Title Cloning and Functional Analysis of the Gβ Gene Mgb1 and the Gγ Gene Mgg1 in Monascus ruber
Author Li Li1,2, Lu He1, Yong Lai1, Yanchun Shao1, and Fusheng Chen1,3*
Address 1College of Food Science and Technology, Huazhong Agricultural University, Wuhan, 430070, Hubei Province, P. R. China, 2College of Life Science, Yangtze University, Jingzhou, 434025, Hubei Province, P. R. China, 3Key Laboratory of Environment Correlative Dietology (Ministry of Education), Huazhong Agricultural University, Wuhan, 430070, Hubei Province, P. R. China
Bibliography Journal of Microbiology, 52(1),35–43, 2014,
DOI 10.1007/s12275-014-3072-x
Key Words Monascus ruber, G-protein beta gamma, growth, reproduction, citrinin, pigment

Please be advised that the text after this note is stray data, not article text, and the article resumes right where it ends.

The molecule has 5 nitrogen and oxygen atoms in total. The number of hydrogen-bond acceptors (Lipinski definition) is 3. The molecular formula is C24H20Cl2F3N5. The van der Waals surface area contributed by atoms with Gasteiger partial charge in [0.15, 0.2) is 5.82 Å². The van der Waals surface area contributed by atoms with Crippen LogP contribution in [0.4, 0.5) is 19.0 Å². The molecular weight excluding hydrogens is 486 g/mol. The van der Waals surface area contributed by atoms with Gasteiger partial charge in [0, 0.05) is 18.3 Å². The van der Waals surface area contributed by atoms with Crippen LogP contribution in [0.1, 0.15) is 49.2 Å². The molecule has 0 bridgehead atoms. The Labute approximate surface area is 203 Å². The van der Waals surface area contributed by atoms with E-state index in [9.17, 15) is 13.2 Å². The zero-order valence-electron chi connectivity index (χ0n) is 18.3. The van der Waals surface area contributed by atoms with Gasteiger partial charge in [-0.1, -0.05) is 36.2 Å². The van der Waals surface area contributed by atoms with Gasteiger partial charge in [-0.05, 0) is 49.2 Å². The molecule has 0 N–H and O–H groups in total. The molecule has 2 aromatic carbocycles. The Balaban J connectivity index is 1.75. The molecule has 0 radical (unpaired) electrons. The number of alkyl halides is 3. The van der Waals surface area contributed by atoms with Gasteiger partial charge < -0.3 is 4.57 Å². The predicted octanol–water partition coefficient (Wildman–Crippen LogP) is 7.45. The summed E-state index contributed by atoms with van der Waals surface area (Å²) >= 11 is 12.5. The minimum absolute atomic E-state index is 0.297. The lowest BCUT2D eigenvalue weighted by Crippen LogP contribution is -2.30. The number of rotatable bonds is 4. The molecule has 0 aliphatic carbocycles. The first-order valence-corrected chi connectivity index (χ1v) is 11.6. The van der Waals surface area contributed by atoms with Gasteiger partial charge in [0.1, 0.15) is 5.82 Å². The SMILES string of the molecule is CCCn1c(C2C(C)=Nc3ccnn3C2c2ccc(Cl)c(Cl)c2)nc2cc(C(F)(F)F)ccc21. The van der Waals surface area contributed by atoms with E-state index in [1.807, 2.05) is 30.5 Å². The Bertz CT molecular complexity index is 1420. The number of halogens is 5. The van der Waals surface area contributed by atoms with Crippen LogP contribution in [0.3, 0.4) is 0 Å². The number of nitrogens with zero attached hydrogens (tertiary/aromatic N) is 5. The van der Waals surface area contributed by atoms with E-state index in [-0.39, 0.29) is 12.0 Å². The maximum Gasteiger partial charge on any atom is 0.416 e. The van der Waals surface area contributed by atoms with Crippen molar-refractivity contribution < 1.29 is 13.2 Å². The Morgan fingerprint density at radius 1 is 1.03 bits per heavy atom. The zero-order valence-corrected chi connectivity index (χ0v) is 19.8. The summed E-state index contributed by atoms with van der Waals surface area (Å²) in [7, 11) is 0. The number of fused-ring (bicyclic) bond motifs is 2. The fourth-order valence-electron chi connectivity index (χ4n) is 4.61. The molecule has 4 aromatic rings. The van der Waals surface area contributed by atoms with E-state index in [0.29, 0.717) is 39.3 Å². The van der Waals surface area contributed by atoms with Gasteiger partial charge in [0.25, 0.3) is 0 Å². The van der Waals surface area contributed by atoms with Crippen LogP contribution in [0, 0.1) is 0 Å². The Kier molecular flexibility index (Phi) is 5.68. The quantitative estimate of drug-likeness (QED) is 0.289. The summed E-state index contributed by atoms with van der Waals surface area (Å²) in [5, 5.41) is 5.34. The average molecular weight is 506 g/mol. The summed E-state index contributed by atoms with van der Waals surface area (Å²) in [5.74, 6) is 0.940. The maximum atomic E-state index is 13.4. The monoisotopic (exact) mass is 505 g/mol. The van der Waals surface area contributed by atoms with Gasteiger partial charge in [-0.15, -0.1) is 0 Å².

Abstract The ascomycetous fungus Monascus ruber is one of the most well-known species widely used to produce Monascus-fermentation products for natural food colorants and medicine. Our previous research on the Gα subunit Mga1 and the regulator of G protein signaling MrflbA indicated that heterotrimeric G protein signaling pathways were involved in aspects of growth, sporulation and secondary metabolite production in M. ruber. To better understand the G protein signaling pathways in this fungus, a Gβ subunit gene (Mgb1) and a Gγ subunit gene (Mgg1) were cloned and investigated in the current study. The predicted Mgb1 protein consisted of 353 amino acids and Mgg1 consisted of 94 amino acids, sharing marked similarity with Aspergillus Gβ and Gγ subunits, respectively. Targeted deletion (Δ) of Mgb1 or Mgg1 resulted in phenotypic alterations similar to those resulting from ΔMga1, i.e., restricted vegetative growth, lowered asexual sporulation, impaired cleistothecial formation, and enhanced citrinin and pigment production. Moreover, deletion of Mgg1 suppressed the defects in asexual development and in biosynthesis of citrinin and pigment caused by the absence of MrflbA function. These results provide evidence that Mgb1 and Mgg1 form a functional Gβγ dimer and the dimer interacts with Mga1 to mediate signaling pathways, which are negatively controlled by MrflbA, for growth, reproduction and citrinin and pigment biosynthesis in M. ruber.